“Producer skills developed since his formative years at Swinburne Film and Television School in the 1980s were distilled into an elixir of creative insight and a wise problem-solving capacity that I came to rely upon at every turn.
“He was equally at home providing incisive script feedback, negotiating a contract or doing a Producer Offset final return.”
Ruby Entertainment’s most acclaimed drama is The Secret River, the ABC miniseries directed by Daina Reid, adapted from the Kate Grenville novel.
Starring Oliver Jackson-Cohen, Sarah Snook, Lachy Hulme and Tim Minchin, it won the AWGIE for best miniseries screenplay for Jan Sardi, Mac Gudgeon and Grenville, and was nominated for eight AACTA Awards.
Cold or still simmering – is My Kitchen Rules on the chopping block?
Fuelling rumours My Kitchen Rules will not be renewed is Seven’s investment in Plate of Origin, a soon-to-launch cooking competition starring MKR judge Manu Feildel and MasterChef alumni Matt Preston and Gary Mehigan, reports The Age’s Michael Lallo.
Speculation intensified last week when the debt-laden network, which declined to comment for this story, “amicably” parted ways with Feildel’s MKR co-host Pete Evans.
At first glance, it appears MKR is being broken up and sold for spare parts.
“But it would be a brave programmer to say the show is over and done with,” says Ben Willee, general manager and media director of the Spinach advertising agency. “It’s been a ratings juggernaut for so many years. We’ve seen other reality shows reinvent themselves and Seven would have to be very confident about what they put in MKR’s place before they axe it.”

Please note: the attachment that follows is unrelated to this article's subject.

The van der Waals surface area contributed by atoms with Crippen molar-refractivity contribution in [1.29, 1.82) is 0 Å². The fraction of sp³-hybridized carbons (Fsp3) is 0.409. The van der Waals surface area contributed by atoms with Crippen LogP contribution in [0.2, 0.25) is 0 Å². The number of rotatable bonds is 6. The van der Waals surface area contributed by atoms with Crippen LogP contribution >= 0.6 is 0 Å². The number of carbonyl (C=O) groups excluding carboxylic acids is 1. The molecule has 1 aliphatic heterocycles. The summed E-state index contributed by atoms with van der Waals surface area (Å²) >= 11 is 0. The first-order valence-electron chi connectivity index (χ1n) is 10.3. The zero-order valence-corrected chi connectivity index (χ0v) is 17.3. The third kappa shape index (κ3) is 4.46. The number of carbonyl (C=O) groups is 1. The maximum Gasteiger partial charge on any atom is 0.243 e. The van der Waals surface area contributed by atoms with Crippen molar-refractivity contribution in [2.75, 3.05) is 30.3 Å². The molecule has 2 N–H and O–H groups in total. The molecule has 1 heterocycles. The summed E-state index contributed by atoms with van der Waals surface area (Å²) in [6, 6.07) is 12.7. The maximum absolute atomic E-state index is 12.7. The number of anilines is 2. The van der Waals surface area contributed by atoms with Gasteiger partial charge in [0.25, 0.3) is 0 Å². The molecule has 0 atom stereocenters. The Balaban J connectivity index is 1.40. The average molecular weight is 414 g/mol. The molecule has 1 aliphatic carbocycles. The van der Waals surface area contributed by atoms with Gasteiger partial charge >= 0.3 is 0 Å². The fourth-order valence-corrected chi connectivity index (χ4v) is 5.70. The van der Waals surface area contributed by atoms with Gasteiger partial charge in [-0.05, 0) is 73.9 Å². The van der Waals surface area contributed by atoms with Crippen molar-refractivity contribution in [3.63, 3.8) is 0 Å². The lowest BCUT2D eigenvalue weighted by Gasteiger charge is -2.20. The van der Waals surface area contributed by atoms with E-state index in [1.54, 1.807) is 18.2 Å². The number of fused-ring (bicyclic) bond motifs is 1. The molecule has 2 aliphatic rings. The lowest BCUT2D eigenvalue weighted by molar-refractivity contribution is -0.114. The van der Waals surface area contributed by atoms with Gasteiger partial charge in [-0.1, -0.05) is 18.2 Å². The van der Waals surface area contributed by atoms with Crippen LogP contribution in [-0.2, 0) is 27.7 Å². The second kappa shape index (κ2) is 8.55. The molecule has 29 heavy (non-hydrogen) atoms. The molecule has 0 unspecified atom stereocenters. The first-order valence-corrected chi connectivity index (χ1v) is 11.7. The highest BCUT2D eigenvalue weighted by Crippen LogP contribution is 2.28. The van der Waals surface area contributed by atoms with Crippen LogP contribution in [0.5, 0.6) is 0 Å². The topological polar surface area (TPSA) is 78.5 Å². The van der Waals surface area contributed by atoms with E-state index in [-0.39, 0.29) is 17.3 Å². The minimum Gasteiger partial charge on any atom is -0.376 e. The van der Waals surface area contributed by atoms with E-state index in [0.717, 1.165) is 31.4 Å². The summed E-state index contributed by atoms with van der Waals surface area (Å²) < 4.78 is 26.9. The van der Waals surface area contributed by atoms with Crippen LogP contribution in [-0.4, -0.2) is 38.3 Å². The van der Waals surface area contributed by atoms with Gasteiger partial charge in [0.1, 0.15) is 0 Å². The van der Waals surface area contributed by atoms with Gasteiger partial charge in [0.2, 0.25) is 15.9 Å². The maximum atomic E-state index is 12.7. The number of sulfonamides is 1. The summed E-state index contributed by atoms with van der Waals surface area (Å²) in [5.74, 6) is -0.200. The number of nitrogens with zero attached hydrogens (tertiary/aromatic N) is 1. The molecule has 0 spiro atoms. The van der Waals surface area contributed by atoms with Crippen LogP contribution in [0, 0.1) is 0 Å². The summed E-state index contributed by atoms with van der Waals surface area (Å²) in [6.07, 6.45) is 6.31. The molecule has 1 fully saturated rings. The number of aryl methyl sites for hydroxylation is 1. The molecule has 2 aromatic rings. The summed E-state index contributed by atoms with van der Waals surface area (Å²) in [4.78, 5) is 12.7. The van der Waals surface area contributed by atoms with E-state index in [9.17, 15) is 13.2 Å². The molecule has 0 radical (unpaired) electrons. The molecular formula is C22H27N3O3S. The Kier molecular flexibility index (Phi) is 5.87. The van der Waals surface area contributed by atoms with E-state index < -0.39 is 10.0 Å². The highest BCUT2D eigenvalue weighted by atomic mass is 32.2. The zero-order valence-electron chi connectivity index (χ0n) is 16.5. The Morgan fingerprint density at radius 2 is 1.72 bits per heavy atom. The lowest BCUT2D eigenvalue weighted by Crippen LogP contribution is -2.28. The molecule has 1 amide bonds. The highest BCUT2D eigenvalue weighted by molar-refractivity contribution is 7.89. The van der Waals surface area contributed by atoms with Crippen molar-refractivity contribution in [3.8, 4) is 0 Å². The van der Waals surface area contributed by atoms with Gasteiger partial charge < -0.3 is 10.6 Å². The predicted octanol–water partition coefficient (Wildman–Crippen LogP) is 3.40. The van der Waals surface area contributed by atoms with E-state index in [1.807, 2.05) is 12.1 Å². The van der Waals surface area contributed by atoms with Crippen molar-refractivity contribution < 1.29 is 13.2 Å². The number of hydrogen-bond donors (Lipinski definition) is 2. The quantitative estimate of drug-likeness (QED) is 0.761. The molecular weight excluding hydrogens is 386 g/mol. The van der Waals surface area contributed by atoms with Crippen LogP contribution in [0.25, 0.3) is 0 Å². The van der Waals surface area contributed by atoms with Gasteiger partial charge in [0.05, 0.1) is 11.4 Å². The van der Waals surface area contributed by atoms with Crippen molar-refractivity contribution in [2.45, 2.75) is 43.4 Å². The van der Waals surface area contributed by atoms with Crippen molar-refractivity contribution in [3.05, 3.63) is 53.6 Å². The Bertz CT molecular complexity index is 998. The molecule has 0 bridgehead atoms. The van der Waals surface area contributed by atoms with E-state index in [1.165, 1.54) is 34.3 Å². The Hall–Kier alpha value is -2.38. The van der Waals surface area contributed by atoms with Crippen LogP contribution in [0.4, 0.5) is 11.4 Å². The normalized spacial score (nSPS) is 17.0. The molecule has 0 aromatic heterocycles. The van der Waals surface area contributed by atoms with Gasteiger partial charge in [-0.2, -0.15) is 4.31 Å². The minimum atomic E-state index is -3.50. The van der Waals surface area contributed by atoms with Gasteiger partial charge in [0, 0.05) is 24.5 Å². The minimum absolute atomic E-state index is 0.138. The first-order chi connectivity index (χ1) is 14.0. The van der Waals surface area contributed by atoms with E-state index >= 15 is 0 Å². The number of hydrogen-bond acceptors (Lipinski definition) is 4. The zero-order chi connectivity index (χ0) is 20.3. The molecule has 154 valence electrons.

The show’s value to Seven, Willee says, extends beyond the size of its audience. An original Seven creation, MKR has been sold to more than 160 countries and its format licensed to several international markets. Like most reality franchises, MKR commands a premium from sponsors who want their product featured in the program as well as the ad breaks. It also punches above its weight in the lucrative 25-54 demographic, including those who do the bulk of their household’s grocery shopping.
TV reveal: MasterChef fans stunned by Chris’ marriage revelation
MasterChef contestant Chris Badenoch was eliminated from the competition in Sunday night’s episode, but not before a revelation about his personal life left some fans of the franchise “shook”, reports news.com.au’s Nick Bond.
A package that rolled during last night’s episode revealed a fact about Chris that only MasterChef fans with very long memories could recall: He’s married to fellow contestant Julia Jenkins.
The pair met when they were both contestants on the debut season of the show way back in 2009, with then-23-year-old Julia placing fifth and then-41-year-old Chris coming third, behind winner Julie Goodwin and runner-up Poh Ling Yeow.
After those tentative beginnings, Chris and Julia have stayed the distance, marrying in a simple ceremony in Daylesford in 2013 (they had a wheel of cheese instead of a wedding cake).